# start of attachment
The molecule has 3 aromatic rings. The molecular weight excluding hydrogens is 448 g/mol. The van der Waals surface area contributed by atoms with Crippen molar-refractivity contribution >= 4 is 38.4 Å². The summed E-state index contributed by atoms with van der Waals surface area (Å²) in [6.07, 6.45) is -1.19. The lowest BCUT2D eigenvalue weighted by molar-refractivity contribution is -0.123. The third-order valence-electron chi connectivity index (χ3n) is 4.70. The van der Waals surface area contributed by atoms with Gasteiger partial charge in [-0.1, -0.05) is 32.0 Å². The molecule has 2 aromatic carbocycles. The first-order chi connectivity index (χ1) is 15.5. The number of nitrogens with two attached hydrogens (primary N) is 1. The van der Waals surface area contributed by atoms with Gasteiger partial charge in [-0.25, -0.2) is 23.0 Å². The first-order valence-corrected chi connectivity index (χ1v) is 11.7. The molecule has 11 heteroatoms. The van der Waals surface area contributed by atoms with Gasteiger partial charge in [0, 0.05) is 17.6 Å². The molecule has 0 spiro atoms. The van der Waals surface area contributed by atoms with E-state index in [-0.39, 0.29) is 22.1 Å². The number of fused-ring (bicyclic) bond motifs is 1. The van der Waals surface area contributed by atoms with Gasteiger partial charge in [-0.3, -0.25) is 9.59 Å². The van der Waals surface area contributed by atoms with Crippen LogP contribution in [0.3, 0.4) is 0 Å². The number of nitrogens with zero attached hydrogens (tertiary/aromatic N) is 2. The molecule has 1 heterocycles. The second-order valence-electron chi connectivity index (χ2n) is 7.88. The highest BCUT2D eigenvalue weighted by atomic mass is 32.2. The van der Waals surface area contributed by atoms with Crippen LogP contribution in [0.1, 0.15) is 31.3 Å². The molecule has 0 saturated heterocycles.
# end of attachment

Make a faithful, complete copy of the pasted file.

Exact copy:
The molecule has 3 aromatic rings. The molecular weight excluding hydrogens is 448 g/mol. The van der Waals surface area contributed by atoms with Crippen molar-refractivity contribution >= 4 is 38.4 Å². The summed E-state index contributed by atoms with van der Waals surface area (Å²) in [6.07, 6.45) is -1.19. The lowest BCUT2D eigenvalue weighted by molar-refractivity contribution is -0.123. The third-order valence-electron chi connectivity index (χ3n) is 4.70. The van der Waals surface area contributed by atoms with Gasteiger partial charge in [-0.1, -0.05) is 32.0 Å². The molecule has 2 aromatic carbocycles. The first-order chi connectivity index (χ1) is 15.5. The number of nitrogens with two attached hydrogens (primary N) is 1. The van der Waals surface area contributed by atoms with Gasteiger partial charge in [-0.25, -0.2) is 23.0 Å². The first-order valence-corrected chi connectivity index (χ1v) is 11.7. The molecule has 11 heteroatoms. The van der Waals surface area contributed by atoms with Gasteiger partial charge in [0, 0.05) is 17.6 Å². The molecule has 0 spiro atoms. The van der Waals surface area contributed by atoms with E-state index in [-0.39, 0.29) is 22.1 Å². The number of fused-ring (bicyclic) bond motifs is 1. The van der Waals surface area contributed by atoms with Gasteiger partial charge in [-0.3, -0.25) is 9.59 Å². The van der Waals surface area contributed by atoms with Crippen LogP contribution in [0.3, 0.4) is 0 Å². The number of nitrogens with zero attached hydrogens (tertiary/aromatic N) is 2. The molecule has 1 heterocycles. The second-order valence-electron chi connectivity index (χ2n) is 7.88. The highest BCUT2D eigenvalue weighted by atomic mass is 32.2. The van der Waals surface area contributed by atoms with Crippen LogP contribution in [0.1, 0.15) is 31.3 Å². The molecule has 0 saturated heterocycles.